CQCH Report Summary – Updated 22 October 2016
Russell Court Nursing Home provides personal care, including nursing care and accommodation for up to 41 people. On the day of the inspection 39 people were using the service.
We last carried out a comprehensive inspection of this service on 17, 18 and 23 February 2015 and we found two breaches of regulation.
We carried out an unannounced comprehensive inspection on 7 September 2016 to check on areas of concern identified at the previous inspection. This report covers our findings at the inspection. You can read the report from our last comprehensive inspection, by selecting the ‘all reports’ link for Russell Court Nursing Home on our website at www.cqc.org.uk – The full report may be downloaded from the CQC website here:
The service has a registered manager. A registered manager is a person who has registered with the Care Quality Commission to manage the service. Like registered providers, they are ‘registered persons’. Registered persons have legal responsibility for meeting the requirements in the Health and Social Care Act 2008 and associated Regulations about how the service is run.
People received safe and appropriate care. However, on the day of inspection there was a shortage of three care staff due to last minute sickness absence. The registered manager had failed to get cover to ensure there was sufficient staff on duty. The provider used a robust process to recruit staff suitable to support people at the service. The provider had recruited sufficient nurses for the service and was in the process of recruiting more care staff.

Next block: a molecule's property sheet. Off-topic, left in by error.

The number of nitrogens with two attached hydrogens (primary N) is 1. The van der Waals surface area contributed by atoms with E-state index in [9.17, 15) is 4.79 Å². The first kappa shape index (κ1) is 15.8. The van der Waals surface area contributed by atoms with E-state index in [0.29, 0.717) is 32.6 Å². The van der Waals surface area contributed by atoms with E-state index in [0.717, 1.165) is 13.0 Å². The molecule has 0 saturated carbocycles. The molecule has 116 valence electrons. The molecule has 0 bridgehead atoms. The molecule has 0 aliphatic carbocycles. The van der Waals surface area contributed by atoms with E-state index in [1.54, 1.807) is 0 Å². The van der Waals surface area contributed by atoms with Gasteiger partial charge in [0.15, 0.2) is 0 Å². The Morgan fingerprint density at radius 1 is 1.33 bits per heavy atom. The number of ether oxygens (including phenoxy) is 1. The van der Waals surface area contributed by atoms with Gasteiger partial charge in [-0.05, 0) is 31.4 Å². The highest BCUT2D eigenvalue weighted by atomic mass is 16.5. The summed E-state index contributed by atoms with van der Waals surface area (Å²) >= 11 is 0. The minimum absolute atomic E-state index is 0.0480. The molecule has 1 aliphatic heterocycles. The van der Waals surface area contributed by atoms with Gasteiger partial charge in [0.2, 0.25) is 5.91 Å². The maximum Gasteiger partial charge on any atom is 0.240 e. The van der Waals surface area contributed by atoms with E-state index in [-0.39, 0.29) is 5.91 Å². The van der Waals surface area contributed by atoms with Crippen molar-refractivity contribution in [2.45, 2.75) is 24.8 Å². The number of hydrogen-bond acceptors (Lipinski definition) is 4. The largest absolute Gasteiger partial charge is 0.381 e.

Staff knew how to protect people from abuse and neglect. People received their medicines safely as prescribed.
Staff assessed and reviewed people’s needs and put plans in place to support them. Staff identified risks to people’s health and sufficient guidance was in place for staff on how to manage those risks safely.
People were supported to follow their hobbies and interests. People took part in individual and group activities which they enjoyed at the service and in the community. People had a choice of meals and enjoyed the food provided at the service.
The registered manager ensured staff understood their role and responsibilities. Staff felt supported to develop their skills and knowledge to meet people’s needs. Staff received regular supervision and appraisal to ensure they met people’s needs. Staff discussed their learning and development needs and received in-house and external training to address any knowledge gaps.
People were supported in line with the requirements of the Mental Capacity Act 2005. Staff asked people for their consent to the care and support they received. The registered manager ensured decisions were made in people’s ‘best interests’ if they were unable to do so. Staff upheld people’s rights and appropriately supported them without unlawfully restricting their liberty and freedom.
People told us staff were kind and caring and treated them with respect. Staff upheld people’s dignity and respected their privacy. Staff knew people well and understood how to communicate with them so they could be involved in identifying their needs and planning their support.
Staff involved people and their relatives where appropriate in the planning and delivery of their care. People received support that reflected their choices and preferences.
The service worked in partnership with healthcare professionals to ensure people received appropriate care and treatment. People received the support they required to take their medicines safely. Medicines were securely stored and administered in line with people’s prescriptions.
The registered manager held regular meetings with people, relatives and staff to obtain their views about the service. The registered manager listened to their views and acted on their suggestions to develop the service. People knew how to make a complaint and felt confident to raise a concern with the registered manager or staff.
The registered manager reviewed the quality of the service and took action.